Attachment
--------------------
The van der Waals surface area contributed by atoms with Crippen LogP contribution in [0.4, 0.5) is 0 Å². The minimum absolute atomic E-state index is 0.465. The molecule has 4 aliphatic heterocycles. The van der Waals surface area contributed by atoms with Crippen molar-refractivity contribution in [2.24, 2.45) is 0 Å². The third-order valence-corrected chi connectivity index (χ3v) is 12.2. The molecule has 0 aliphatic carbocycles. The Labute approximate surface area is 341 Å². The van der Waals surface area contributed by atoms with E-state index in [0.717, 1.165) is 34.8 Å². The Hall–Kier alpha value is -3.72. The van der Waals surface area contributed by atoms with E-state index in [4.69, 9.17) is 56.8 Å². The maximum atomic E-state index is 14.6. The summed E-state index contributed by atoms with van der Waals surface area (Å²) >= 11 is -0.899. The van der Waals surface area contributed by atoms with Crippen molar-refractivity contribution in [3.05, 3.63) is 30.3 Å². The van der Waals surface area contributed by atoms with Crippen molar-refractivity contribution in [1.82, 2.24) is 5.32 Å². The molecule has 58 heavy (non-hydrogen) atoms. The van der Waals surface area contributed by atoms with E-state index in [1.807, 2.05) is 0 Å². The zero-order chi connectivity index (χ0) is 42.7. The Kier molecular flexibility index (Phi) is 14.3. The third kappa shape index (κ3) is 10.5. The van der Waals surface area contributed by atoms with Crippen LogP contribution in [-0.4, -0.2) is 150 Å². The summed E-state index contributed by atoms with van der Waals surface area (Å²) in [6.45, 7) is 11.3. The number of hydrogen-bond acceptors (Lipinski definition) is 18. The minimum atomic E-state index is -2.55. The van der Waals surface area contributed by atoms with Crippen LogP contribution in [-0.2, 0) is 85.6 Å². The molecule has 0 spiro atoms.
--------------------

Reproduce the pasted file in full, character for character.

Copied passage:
The van der Waals surface area contributed by atoms with Crippen LogP contribution in [0.4, 0.5) is 0 Å². The minimum absolute atomic E-state index is 0.465. The molecule has 4 aliphatic heterocycles. The van der Waals surface area contributed by atoms with Crippen molar-refractivity contribution in [2.24, 2.45) is 0 Å². The third-order valence-corrected chi connectivity index (χ3v) is 12.2. The molecule has 0 aliphatic carbocycles. The Labute approximate surface area is 341 Å². The van der Waals surface area contributed by atoms with E-state index in [0.717, 1.165) is 34.8 Å². The Hall–Kier alpha value is -3.72. The van der Waals surface area contributed by atoms with E-state index in [4.69, 9.17) is 56.8 Å². The maximum atomic E-state index is 14.6. The summed E-state index contributed by atoms with van der Waals surface area (Å²) >= 11 is -0.899. The van der Waals surface area contributed by atoms with Crippen molar-refractivity contribution in [3.05, 3.63) is 30.3 Å². The van der Waals surface area contributed by atoms with Crippen molar-refractivity contribution in [1.82, 2.24) is 5.32 Å². The molecule has 58 heavy (non-hydrogen) atoms. The van der Waals surface area contributed by atoms with E-state index in [1.807, 2.05) is 0 Å². The zero-order chi connectivity index (χ0) is 42.7. The Kier molecular flexibility index (Phi) is 14.3. The third kappa shape index (κ3) is 10.5. The van der Waals surface area contributed by atoms with Crippen LogP contribution in [-0.4, -0.2) is 150 Å². The summed E-state index contributed by atoms with van der Waals surface area (Å²) in [6.45, 7) is 11.3. The number of hydrogen-bond acceptors (Lipinski definition) is 18. The minimum atomic E-state index is -2.55. The van der Waals surface area contributed by atoms with Crippen LogP contribution in [-0.2, 0) is 85.6 Å². The molecule has 0 spiro atoms.